- The Washington Times - Wednesday, December 11, 2002

The CIA, coordinating a rush effort by as many as eight U.S. agencies to translate and evaluate Iraq's 12,000-page weapons declaration, expects to deliver a preliminary assessment to the White House today, administration officials said.
U.N. inspectors and the other four permanent members of the U.N. Security Council were working independently to evaluate the massive report, with chief weapons inspector Hans Blix predicting an initial assessment by late next week.
Iraq yesterday charged that Washington would distort the document to provide the grounds for a military assault.
"This is unprecedented extortion in the history of the United Nations, when [the United States] forced the president of the Security Council to give it the original copy of Iraq's declaration," the Iraqi Foreign Ministry said in a statement faxed to news organizations.
After an intensive lobbying effort, the United States was given the original copy of the Iraqi report late Sunday, which is to be copied and distributed to other permanent members of the Security Council: Russia, France, China and Britain.
The United States, with large numbers of trained experts capable of translating some 500 pages of Arabic in the report, has rushed ahead in the race to determine whether it contains any new information.
"The CIA is working on it, and the analysis will obviously take time, but the agency will prepare a preliminary assessment tomorrow and will send it to the White House," an administration official said last night.
Another official said it may be a "few weeks" before the administration can complete a more detailed evaluation, comparing material in the declaration to U.S. intelligence findings.
Accusing Washington of "possibly forging what it wants to forge," the Iraqi statement said, "This American behavior aims to play with the United Nations' documents with the aim of finding a cover for aggression against Iraq."
A beefed-up U.N. inspection team meanwhile conducted its most widespread searches to date, visiting chemical and explosives facilities, veterinary-medicine institutes and uranium-mining operations near the Syrian border.
A total of 42 inspectors are now at work in Iraq and another 28 arrived yesterday, Mr. Blix said in New York. He said he expects to have 100 inspectors in place by the end of the month.
With high-speed photocopiers working overtime, the United States delivered copies of the Iraqi arms declaration to the French and British governments in Washington on Monday night. Russian and Chinese officials received their copies in New York yesterday morning.
The other 10 council members will have to wait at least until next week to receive sanitized copies, which will be edited by the U.N. inspection team to remove material that could help with the production of outlawed weapons.
The handling of the document has created bitterness among the 10 temporary members, who are elected to the Security Council for two-year terms, complicating the prospects for any future vote on military action.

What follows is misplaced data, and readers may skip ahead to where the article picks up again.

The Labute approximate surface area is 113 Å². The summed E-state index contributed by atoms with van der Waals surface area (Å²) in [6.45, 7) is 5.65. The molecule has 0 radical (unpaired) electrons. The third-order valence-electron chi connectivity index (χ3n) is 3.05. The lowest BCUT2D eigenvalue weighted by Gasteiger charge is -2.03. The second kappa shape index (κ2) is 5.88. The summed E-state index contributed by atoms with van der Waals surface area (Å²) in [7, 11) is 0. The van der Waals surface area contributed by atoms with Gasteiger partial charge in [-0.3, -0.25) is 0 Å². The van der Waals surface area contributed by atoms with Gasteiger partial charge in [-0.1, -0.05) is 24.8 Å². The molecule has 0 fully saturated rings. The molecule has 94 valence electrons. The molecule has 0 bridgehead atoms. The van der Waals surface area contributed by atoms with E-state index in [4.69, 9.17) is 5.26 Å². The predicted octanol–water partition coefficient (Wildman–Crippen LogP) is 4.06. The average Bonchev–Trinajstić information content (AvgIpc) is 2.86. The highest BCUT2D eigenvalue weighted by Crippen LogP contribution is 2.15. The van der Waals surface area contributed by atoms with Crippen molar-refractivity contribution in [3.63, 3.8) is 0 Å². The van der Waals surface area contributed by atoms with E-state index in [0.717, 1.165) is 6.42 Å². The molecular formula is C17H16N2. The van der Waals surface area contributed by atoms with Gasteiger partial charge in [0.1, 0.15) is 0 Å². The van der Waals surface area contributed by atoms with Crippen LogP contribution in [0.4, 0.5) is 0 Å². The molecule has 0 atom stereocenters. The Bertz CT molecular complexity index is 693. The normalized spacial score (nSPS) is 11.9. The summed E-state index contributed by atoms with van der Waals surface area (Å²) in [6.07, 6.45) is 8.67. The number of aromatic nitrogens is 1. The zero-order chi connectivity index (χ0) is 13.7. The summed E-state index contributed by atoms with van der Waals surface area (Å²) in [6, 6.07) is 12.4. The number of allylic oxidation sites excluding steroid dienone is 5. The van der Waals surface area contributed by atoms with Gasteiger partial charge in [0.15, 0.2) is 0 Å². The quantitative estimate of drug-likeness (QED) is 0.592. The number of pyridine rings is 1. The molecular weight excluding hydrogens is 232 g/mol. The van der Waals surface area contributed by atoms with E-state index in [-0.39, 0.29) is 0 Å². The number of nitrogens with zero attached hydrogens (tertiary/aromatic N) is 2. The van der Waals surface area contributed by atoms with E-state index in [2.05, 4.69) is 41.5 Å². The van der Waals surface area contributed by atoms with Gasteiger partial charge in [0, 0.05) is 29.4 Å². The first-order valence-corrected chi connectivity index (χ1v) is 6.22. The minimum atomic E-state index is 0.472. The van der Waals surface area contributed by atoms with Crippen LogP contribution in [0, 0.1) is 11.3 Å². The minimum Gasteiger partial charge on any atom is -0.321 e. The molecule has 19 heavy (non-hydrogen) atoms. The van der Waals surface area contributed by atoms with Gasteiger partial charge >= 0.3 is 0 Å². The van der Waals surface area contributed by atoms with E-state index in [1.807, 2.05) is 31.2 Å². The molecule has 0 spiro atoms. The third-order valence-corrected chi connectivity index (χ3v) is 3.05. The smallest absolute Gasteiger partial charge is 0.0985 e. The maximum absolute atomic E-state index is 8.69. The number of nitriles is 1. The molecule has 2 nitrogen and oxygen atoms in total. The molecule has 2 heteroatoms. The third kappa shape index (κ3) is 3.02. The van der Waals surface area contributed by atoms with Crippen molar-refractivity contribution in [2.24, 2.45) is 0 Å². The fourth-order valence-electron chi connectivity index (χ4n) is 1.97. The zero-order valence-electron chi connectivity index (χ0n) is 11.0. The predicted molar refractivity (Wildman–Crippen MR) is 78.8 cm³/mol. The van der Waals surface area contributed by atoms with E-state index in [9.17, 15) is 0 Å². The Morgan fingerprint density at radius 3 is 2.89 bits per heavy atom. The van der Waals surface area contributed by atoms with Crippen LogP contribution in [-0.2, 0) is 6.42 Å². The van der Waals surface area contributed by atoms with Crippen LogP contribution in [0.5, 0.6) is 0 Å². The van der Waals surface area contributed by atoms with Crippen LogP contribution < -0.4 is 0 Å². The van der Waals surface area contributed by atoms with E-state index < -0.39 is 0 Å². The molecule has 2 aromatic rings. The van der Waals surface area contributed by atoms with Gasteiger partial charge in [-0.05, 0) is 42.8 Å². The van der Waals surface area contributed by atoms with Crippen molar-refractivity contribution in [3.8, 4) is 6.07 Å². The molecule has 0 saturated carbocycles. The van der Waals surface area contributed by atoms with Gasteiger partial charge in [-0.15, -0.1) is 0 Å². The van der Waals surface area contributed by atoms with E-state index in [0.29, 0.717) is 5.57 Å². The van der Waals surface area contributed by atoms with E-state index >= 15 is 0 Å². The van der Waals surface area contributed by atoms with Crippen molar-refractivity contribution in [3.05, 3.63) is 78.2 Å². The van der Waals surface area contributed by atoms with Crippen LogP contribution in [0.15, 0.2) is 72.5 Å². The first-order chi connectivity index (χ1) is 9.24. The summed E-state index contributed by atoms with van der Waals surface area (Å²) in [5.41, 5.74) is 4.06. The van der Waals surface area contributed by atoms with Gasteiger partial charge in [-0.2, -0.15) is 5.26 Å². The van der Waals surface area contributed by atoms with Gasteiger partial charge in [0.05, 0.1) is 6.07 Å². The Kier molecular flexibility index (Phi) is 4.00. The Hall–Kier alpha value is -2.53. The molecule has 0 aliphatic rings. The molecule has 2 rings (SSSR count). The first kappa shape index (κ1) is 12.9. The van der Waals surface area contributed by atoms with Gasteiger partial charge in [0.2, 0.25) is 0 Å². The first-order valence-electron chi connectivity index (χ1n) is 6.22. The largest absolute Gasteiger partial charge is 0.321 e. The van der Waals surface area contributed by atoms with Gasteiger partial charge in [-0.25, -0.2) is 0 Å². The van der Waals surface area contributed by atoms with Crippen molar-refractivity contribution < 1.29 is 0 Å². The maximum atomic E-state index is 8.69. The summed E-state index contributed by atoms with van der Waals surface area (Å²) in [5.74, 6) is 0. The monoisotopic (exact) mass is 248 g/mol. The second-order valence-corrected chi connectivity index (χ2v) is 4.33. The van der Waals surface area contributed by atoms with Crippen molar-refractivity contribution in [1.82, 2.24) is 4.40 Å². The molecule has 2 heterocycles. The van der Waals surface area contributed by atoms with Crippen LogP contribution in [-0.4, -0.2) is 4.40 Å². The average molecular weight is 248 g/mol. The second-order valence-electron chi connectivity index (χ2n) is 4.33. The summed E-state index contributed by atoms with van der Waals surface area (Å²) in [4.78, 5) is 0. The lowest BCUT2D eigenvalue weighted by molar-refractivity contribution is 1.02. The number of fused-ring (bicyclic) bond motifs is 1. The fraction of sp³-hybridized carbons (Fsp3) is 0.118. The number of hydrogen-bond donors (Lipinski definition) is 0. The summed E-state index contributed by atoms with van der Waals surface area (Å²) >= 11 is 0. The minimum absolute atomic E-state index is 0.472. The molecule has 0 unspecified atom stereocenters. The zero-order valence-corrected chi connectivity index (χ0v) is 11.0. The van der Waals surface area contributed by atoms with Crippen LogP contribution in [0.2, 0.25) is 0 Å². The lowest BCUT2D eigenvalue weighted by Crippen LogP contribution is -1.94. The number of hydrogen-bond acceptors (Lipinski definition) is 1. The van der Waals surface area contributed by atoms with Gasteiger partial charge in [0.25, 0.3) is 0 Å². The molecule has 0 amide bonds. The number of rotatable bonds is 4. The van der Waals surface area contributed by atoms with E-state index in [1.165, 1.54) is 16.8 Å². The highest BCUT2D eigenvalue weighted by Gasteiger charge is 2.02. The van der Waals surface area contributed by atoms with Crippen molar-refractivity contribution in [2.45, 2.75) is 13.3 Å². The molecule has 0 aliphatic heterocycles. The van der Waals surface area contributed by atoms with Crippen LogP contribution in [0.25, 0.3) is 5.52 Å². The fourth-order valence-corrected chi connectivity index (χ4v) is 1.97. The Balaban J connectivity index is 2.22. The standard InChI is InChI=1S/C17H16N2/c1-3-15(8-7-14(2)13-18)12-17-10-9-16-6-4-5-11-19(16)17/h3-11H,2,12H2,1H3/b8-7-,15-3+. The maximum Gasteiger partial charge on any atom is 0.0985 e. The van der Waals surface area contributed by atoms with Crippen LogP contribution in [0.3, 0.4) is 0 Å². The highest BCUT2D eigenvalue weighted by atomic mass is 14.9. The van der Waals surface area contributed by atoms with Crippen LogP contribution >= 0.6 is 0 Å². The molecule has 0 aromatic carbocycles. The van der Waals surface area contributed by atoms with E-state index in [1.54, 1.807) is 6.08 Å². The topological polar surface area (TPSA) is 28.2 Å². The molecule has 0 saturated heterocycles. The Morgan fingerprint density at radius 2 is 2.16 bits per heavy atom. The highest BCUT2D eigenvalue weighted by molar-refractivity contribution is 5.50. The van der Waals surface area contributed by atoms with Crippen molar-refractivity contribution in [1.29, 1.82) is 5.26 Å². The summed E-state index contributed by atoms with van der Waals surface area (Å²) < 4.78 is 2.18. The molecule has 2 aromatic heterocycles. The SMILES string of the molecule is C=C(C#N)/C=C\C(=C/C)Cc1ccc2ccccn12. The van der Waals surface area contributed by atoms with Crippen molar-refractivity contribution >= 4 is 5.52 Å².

Several ambassadors demanded at a closed-door luncheon with Mr. Blix yesterday that all 15 nations be involved in council decision-making from now on, according to a participant.
Syria had denounced the two-tier system earlier, and Norwegian Foreign Minister Jan Petersen yesterday protested the treatment of some members as "B-nations."
U.S. officials said the American copy of the report was distributed yesterday morning to counterproliferation, linguistic and weapons experts at the CIA, with some parts sent to weapons experts at other agencies.
"We've got lots of translators, analysts, experts. Every agency in the U.S. government has a role," said one U.S. official, who like others spoke on the condition that he not be identified. "The CIA is in charge. There must be six or eight agencies involved."
White House spokesman Ari Fleischer said the U.S. analysis would be deliberate and careful in order to "understand what it is that Iraq is purporting to declare, as well as what they have failed to declare."
One source said he had been told to expect little new information in the declaration and that Iraq appeared to have simply pieced together a number of previous declarations.
In New York, Mr. Blix said after his luncheon with the Security Council members that he expects to have a working version of the arms declaration translated by Monday, and will complete a preliminary assessment of its substance by Dec. 19.
He declined to characterize the accuracy or usefulness of the report until then. So far, he said, his experts are mostly focusing on editing out information that might aid the spread of nuclear or other weapons of mass destruction.
Mr. Blix and several council members said yesterday that they expect the sanitized version of the declaration to be distributed to the full council by early next week.
"The bottleneck, frankly, is translation. We have about 500 pages in Arabic which need to be translated," he said.
Mr. Blix, who oversees the U.N. Monitoring, Verification and Inspection Commission, said his office had already begun to coordinate efforts with experts from some of the five permanent council nations.
"We have asked the P-5, who have the experts on proliferation-sensitive matters, to advise us by Friday," he said. "We are willing to share with them our conclusions."
Rowan Scarborough and Bill Gertz contributed to this report.

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